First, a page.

Do you have friends who’d benefit from regular devotionals like this?
Do let them know about being Friends of Union so we can encourage them too.
by Michael Reeves
Dear friends of Union, thank you so much for standing with us. And we want to bless you in return. So here’s a little devotional just for you.
I’d like to give you Psalm 46 as a mental health pill to keep in your pocket. Would you turn to it with me?
Psalm 46 is sometimes thought of as “Luther’s psalm” for how it inspired his battle hymn “A Mighty Fortress Is Our God.” And it was a psalm especially precious to Luther, who struggled with the overwhelming pressures of the Reformation and was known by his friends, when feeling cast down, to say to them, “Come, let us sing the forty-sixth psalm.” Let’s see why.
1 God is our refuge and strength,
a very present help in trouble.
2 Therefore we will not fear though the earth gives way,
though the mountains be moved into the heart of the sea,
3 though its waters roar and foam,
though the mountains tremble at its swelling. Selah
4 There is a river whose streams make glad the city of God,
the holy habitation of the Most High.
5 God is in the midst of her; she shall not be moved;
God will help her when morning dawns.
6 The nations rage, the kingdoms totter;
he utters his voice, the earth melts.
7 The Lord of hosts is with us;
the God of Jacob is our fortress. Selah
8 Come, behold the works of the Lord,
how he has brought desolations on the earth.
9 He makes wars cease to the end of the earth;
he breaks the bow and shatters the spear;
he burns the chariots with fire.
10 “Be still, and know that I am God.
I will be exalted among the nations,
I will be exalted in the earth!”
11 The Lord of hosts is with us;
the God of Jacob is our fortress. Selah
Now, those opening words of verse 1, so well known, so simple … so hard to really trust, are the first step to health. God is our refuge and strength. Not our abilities, not our hard work. God is our refuge and strength. That is ultimately what keeps us from being overwhelmed.
Even though, verse 2, everything crumbles around us. When our situation is utterly beyond us and bludgeons us to our knees, God is our refuge and strength. Never failing, never forgetful of his own, as kind as he is sovereign.
In fact, he is not just our safety. He is our strength, because he is our supply. Verse 4: “There is a river whose streams make glad the city of God, the holy habitation of the Most High.” In the place where God is to be found, there is a never-ending, ever-refreshing source of life. For our God is the fountain of living waters. “If anyone thirsts, let him come to me and drink. Whoever believes in me, as the Scripture has said, ‘Out of his heart will flow rivers of living water’” (John 7:37–38)—meaning that the righteous who come to him are “like a tree [of life] planted by streams of water that yields its fruit in its season, and its leaf does not wither” (Ps. 1:3).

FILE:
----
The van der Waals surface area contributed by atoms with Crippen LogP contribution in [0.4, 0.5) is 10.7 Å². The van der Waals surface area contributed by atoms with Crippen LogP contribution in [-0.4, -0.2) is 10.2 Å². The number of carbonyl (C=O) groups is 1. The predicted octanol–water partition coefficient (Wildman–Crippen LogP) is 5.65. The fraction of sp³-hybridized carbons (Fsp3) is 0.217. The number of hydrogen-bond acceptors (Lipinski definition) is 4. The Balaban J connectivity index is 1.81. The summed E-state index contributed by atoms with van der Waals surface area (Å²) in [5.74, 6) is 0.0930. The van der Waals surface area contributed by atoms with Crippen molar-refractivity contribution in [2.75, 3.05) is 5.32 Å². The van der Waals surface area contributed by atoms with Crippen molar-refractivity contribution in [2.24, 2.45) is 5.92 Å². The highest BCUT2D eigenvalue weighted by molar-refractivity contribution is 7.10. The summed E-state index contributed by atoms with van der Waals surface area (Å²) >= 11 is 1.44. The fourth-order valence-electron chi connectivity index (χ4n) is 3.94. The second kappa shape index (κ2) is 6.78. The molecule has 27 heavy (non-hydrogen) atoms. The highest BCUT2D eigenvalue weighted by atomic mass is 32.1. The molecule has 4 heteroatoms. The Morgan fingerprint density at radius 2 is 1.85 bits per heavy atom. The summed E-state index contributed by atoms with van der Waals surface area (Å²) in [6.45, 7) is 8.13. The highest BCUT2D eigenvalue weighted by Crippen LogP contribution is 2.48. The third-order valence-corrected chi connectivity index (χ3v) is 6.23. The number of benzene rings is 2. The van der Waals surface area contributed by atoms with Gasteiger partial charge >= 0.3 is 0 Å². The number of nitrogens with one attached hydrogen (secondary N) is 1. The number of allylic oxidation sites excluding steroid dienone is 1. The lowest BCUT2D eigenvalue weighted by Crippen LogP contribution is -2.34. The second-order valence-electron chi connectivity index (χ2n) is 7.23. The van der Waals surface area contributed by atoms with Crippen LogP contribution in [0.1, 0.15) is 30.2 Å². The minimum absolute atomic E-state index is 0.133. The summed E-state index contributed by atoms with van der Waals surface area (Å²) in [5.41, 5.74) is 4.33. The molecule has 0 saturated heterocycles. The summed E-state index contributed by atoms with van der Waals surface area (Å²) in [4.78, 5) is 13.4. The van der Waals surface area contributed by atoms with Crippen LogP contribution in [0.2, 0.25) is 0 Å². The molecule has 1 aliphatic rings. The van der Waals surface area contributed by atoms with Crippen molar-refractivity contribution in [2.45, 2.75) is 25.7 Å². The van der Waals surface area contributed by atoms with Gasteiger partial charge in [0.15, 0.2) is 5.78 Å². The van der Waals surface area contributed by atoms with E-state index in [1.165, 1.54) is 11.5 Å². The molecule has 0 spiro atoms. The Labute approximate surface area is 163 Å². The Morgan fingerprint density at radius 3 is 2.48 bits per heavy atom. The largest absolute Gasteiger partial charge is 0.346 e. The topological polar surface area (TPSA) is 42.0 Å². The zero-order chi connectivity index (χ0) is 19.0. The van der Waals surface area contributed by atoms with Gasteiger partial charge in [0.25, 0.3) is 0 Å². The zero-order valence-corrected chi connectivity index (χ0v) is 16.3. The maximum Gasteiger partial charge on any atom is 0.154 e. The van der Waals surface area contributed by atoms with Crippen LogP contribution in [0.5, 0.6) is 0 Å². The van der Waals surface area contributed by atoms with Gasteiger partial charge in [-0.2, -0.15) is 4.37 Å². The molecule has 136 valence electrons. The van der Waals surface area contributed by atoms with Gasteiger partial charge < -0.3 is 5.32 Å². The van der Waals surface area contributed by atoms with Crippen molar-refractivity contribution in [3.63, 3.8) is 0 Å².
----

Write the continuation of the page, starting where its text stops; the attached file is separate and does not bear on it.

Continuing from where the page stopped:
He is our refuge and river, our safety and supply. This is why, of our four values at Union (Delighting in God, Growing in Christ, Serving the Church, Blessing the World)—this is why the first is first. For you will not grow in Christ or truly serve the church or bless the world if you don’t first delight in God. It’s not just a sweet devotional nicety, an optional extra for when times are easy. Without being planted at the river, continually drawing your nourishment there, you will wither.
The church is only strong because, verse 5, God is in the midst of her. And so it is for every believer. Left to herself, Jerusalem proved she was as vulnerable as anywhere else. Without him, we will be shaken, we will crumble. But he is the one who utters with his voice and stills the storm. He is the one who cannot be thrown off balance or knocked off his loving purpose.
The one who is with us is the Lord of hosts—that is, the Lord of armies. Every molecule in the cosmos is directed by the commander of the armies—the hosts—of the Lord, who is with us.
So now, what should we do to grab hold of this comfort and so fight that slide into overwhelmed spiritual exhaustion? Psalm 46 gives a double-barrelled answer. First, verse 8: “Come, behold the works of the Lord.” Now, the word “behold” there: it’s stronger and more emphatic than a simple command to “look” at the works of the Lord. It’s a call to gaze and meditate.
And friends, that distinction is crucial for your spiritual health. For you can mentally register truths without them ever affecting you. You can sign up to the highest view of the character and sovereignty of God and still not enjoy or be shaped by those truths. Thomas Watson said, “The reason we come away so cold from reading the Word is because we do not warm ourselves at the fires of meditation.” That is, we look but don’t gaze. We don’t deliberately and slowly hold our focus and so shape our perspective.
So friends, “Come, behold the works of the Lord.” Gaze on all his ways—and especially, how through desolations—through suffering, pain, and death, through the cross—he overcomes suffering, pain, and death, and makes wars cease to the end of the earth.
The second part of the answer to how we get comfort and fight being overwhelmed is similar, and comes in verse 10: “Be still, and know that I am God.” Like the command not just to look but to slowly behold, this is an order to cease. The commander says, “At ease! Stop. Stop trying to run the world and take it all on. Be still for a moment, and know that I am God.” For as he increases and we decrease, a load comes off us.
Friends, here is the refuge and the river that will guard and refresh you when life threatens to overwhelm you. Don’t leave it till the crisis hits to retreat for a spiritual fix. The more you behold, the more steadfast and fresh you will be.
May the Lord continue to bless you richly, friends!
Past Friends of Union Devotionals